The same is true for other cultural changes. Hilgren expanded, “I don’t think there is much question that technology has changed how students behave and think. Dealing with cell phones, social media bullying, et cetera, has added to the difficulty of teaching. There seems to be some evidence indicating physical changes in the brain as well that influence behavior and thinking, and I love using technology in the classroom, but it serves as another barrier for some students who don’t have equal access, so there are both positives and negatives. It really is another tool. Otherwise, there are many subtle changes, but overall, the mission is still generally the same.”

If he could change anything about teaching, Hilgren would choose fewer interruptions in his classroom. “I would want uninterrupted classroom time. The number of times class gets interrupted each day is amazing — literally a dozen times per 90-minute period some days. Each time, you need to adjust what you are doing. It’s the single biggest negative in teaching and the main reason I couldn’t see myself teaching much longer. And teaching is much less about helping students learn the skills and content of my discipline now, and more about managing behaviors, disruptions, interruptions, et cetera. I entered the profession to teach, not serve as a counselor, so I won’t miss the things that happen each day in school that I have no control over.”

He chose to retire now, at the end of the 2017-2018 school year, because he was eligible to do so…to find his retirement heaven.

“First, due to the Rule of 90, I qualified for a full pension. Secondly, I wanted to end my career while I still enjoyed what I was doing. I didn’t want to get to the point where I didn’t want to come to work,” Hilgren said.

He observed that he’s changed over the years, finding himself in need of a daily coffee baptism to keep up with the work before him. “I get tired much easier. I can’t imagine how I managed to coach three sports and teach all day as I did most of my first ten years prior to coming to Chatfield. I think I’m also much more tolerant and patient than when I first started.”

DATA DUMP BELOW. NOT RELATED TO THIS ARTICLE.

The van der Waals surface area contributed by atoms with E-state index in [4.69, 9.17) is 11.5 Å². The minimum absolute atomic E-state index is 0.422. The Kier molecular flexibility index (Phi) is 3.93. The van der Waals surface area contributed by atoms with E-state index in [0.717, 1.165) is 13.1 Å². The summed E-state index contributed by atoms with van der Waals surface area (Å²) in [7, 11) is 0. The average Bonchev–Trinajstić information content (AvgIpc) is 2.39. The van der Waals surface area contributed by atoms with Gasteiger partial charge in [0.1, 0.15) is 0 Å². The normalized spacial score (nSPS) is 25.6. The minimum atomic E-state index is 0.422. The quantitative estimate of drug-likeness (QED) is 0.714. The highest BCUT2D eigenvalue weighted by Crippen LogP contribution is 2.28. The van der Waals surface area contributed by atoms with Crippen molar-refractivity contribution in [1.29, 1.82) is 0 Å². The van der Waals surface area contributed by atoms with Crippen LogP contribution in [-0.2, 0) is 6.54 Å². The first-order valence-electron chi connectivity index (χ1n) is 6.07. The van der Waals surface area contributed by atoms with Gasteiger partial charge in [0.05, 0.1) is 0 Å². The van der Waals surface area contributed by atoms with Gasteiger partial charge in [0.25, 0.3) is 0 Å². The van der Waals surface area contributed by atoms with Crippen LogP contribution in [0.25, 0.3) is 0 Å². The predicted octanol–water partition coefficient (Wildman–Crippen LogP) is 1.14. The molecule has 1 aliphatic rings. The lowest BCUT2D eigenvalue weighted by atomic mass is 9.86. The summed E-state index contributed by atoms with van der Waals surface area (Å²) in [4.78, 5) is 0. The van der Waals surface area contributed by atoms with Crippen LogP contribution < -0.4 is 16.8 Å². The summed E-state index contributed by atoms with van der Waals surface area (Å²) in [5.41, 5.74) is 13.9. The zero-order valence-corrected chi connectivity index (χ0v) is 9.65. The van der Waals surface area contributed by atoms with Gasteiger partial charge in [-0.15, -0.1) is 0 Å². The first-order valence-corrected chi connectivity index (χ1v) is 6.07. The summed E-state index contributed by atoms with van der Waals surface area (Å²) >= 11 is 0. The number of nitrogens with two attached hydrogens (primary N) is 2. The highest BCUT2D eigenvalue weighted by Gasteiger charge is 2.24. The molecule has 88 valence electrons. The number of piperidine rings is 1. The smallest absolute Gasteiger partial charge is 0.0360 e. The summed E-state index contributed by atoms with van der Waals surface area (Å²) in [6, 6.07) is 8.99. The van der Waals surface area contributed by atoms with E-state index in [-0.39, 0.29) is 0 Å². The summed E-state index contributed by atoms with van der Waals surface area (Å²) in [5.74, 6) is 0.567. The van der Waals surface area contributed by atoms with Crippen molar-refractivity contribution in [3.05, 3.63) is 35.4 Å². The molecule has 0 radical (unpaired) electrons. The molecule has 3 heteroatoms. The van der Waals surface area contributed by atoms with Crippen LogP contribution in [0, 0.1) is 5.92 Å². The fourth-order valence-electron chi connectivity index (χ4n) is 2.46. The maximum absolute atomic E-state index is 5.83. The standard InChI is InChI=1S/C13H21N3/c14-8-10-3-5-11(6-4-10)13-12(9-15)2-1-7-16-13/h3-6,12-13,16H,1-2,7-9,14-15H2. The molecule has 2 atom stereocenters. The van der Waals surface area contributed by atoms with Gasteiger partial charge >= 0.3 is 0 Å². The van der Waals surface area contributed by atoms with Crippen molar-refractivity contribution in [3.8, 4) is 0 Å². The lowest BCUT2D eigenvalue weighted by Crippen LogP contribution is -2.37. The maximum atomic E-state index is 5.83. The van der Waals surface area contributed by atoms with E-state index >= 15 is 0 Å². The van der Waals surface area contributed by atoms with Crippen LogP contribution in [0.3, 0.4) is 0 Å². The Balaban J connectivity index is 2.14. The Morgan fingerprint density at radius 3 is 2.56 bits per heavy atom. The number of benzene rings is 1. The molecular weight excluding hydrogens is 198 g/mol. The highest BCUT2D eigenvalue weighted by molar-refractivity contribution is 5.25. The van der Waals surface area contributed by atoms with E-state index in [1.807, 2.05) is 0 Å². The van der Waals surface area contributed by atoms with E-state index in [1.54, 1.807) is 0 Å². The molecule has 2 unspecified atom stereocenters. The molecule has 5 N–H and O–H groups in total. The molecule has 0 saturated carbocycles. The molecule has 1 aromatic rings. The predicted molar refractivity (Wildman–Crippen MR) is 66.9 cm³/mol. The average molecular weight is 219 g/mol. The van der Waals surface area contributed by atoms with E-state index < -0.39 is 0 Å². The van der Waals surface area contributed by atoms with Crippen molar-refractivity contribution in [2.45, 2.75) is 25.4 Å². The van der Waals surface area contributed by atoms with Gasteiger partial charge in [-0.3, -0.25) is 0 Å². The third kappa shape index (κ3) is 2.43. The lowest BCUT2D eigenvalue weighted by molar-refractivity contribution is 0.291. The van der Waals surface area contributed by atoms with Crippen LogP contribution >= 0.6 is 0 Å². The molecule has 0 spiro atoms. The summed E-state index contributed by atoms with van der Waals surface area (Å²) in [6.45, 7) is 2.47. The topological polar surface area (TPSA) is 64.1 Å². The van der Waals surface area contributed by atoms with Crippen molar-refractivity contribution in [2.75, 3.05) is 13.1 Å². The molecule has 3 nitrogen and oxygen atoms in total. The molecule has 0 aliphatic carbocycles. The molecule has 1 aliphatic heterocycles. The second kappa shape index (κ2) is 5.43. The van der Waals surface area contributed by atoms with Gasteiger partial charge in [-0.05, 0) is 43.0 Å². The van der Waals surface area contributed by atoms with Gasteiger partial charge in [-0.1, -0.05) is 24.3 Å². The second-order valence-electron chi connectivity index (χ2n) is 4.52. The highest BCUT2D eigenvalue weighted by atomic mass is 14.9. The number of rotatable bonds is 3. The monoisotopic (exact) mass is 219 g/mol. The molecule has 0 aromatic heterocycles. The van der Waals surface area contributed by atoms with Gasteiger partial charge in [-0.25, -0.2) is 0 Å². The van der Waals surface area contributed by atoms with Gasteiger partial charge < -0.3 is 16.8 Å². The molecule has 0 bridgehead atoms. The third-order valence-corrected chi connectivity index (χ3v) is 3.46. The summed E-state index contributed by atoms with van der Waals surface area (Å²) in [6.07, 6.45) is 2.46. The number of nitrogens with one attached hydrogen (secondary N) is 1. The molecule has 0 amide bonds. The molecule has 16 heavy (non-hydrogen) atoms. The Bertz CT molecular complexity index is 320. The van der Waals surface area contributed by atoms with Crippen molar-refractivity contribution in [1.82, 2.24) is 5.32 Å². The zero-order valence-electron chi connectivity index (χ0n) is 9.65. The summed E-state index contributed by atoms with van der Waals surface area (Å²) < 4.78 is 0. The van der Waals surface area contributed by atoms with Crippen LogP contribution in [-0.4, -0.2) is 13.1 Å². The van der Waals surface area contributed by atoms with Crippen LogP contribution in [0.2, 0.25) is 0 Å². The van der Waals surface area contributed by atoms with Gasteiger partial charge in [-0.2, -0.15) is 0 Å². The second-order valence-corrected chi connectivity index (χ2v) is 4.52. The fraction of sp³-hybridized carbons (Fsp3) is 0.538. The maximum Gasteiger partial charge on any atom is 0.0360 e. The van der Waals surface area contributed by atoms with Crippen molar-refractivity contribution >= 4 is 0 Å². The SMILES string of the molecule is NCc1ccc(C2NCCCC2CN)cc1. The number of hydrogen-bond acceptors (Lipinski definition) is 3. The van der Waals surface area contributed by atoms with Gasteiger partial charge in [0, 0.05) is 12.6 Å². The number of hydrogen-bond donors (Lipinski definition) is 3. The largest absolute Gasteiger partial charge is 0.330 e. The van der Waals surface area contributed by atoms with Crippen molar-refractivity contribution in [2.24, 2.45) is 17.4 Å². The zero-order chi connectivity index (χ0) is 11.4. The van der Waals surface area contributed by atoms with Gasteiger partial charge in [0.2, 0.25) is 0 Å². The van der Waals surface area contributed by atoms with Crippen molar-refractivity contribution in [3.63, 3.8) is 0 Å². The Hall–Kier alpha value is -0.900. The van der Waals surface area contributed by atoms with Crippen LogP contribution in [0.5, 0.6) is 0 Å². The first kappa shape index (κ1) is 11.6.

Retirement brings Hilgren some leisurely teaching opportunities — he’ll be at the pulpit of a college classroom, still giving sermons on the tenets of history.

“I will still be teaching a couple classes at St. Mary’s in Winona next fall,” he explained. “I would like to find some part-time project work somewhere in education, or perhaps teach some online history courses using curriculum I have created. I have lots of hobbies, from reading for fun to playing my guitar and messing around with the multitude of other musical instruments my wife and I have collected. It will be nice to finally have time off at the same time my wife does so we can do a little traveling.”

Hilgren concluded, “The 36 years I have been teaching have been an incredible journey. I’ve taught with some truly remarkable people and met students that give me great optimism for the future. From staff to students, they are what has made this career such a great adventure.” 


Well done, Mr. Hilgren. From what I've read over the years in the Chatfield News, you have been one of the "special" teachers who makes a real difference to students.
(I was in the class of 1967 at CVHS - I retired a few years ago after teaching History and English for nearly forty years in Australia.)
Cheers.      Steve Ellis